22. YZ

    YZ member

    Joined:
    Nov 10, 2012
    Messages:
    1,066
    Location:
    Midwest
    That gunsmith question makes me reluctant to shoot my Colt Python anymore. Does anyone know a gunsmith who is competent to work on those?
     
  23. LoudMouthSchnook

    LoudMouthSchnook Member

    Joined:
    Jul 28, 2013
    Messages:
    9
    Gunsmithing is not a dying art but competent gunsmiths are a dying breed.

    I like the analogy of the leather soles. I've had a pair of western style boots (I will not call them "cowboy boots") for 35 years. I've lost track of how many times I had the resoled and finding a shoemaker to re-do them is getting harder and harder. It's at the point I will only wear them for special occasions now.
     
  24. Deltaboy1984

    Deltaboy1984 Member

    Joined:
    Nov 21, 2008
    Messages:
    7,033
    Location:
    Johnson County Texas
    My hometown guy died 4 years ago and no one is there to replace him. Today is send it back to Factory or find a parts replacer.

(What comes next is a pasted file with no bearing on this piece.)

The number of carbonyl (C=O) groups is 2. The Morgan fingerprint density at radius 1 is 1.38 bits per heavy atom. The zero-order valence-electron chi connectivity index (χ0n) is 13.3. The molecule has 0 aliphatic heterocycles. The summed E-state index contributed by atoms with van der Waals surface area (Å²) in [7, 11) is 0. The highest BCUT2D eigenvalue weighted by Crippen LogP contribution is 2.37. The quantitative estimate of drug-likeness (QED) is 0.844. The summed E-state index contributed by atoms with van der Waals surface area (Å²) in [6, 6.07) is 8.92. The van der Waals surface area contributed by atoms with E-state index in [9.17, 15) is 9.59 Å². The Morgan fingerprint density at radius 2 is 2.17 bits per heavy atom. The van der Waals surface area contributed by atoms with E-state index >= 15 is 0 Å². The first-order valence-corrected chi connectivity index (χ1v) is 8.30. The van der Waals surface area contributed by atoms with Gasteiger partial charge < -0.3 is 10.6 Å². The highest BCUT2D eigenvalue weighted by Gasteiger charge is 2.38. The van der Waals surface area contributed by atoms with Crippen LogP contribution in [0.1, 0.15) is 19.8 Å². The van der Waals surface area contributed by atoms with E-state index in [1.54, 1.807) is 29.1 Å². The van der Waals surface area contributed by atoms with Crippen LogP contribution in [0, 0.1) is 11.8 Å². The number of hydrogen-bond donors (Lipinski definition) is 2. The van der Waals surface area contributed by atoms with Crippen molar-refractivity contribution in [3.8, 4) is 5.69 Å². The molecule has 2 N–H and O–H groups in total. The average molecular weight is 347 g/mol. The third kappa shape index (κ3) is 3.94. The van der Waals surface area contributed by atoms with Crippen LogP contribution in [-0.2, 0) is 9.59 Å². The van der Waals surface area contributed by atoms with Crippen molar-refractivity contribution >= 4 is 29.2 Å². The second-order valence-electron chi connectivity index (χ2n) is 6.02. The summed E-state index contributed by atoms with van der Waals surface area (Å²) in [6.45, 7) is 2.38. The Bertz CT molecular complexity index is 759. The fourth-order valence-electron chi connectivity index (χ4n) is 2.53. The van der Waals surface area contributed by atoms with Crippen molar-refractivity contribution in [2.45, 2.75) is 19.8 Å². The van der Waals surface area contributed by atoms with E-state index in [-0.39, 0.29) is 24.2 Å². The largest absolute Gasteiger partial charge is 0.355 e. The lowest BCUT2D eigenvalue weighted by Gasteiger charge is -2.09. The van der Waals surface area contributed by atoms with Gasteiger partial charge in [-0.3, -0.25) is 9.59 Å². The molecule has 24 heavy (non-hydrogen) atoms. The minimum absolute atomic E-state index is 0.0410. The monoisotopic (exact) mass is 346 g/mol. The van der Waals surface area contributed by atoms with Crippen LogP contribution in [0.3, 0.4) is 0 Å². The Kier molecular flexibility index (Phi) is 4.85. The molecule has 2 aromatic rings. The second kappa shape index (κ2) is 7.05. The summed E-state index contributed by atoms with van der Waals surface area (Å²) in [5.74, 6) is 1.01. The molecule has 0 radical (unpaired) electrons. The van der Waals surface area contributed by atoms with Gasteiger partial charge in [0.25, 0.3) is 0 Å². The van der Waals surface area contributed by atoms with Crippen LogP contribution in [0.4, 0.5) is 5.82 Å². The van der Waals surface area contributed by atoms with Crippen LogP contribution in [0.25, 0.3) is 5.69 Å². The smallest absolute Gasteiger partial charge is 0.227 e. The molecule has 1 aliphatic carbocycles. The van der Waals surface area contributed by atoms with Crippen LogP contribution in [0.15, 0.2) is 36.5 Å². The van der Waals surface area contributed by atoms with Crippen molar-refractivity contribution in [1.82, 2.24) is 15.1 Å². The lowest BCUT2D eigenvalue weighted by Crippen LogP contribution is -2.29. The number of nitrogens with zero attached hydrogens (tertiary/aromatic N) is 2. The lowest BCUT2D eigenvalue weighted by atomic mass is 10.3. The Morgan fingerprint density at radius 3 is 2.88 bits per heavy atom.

25. mrcooper

    mrcooper member

    Joined:
    Jun 16, 2009
    Messages:
    84
    Location:
    N.E. Oregon
    I do not believe gunsmith make enough money figure in the time they spend talking to a customer about their gun and what they think they want done and the time working on the gun then the time spent talking to the customer that comes after his gun, Also I be our muslim government will be putting on some new taxes and license that will put him out of business:cuss:
     
Thread Status:
Not open for further replies.
  1. This site uses cookies to help personalise content, tailor your experience and to keep you logged in if you register.
    By continuing to use this site, you are consenting to our use of cookies.
    Dismiss Notice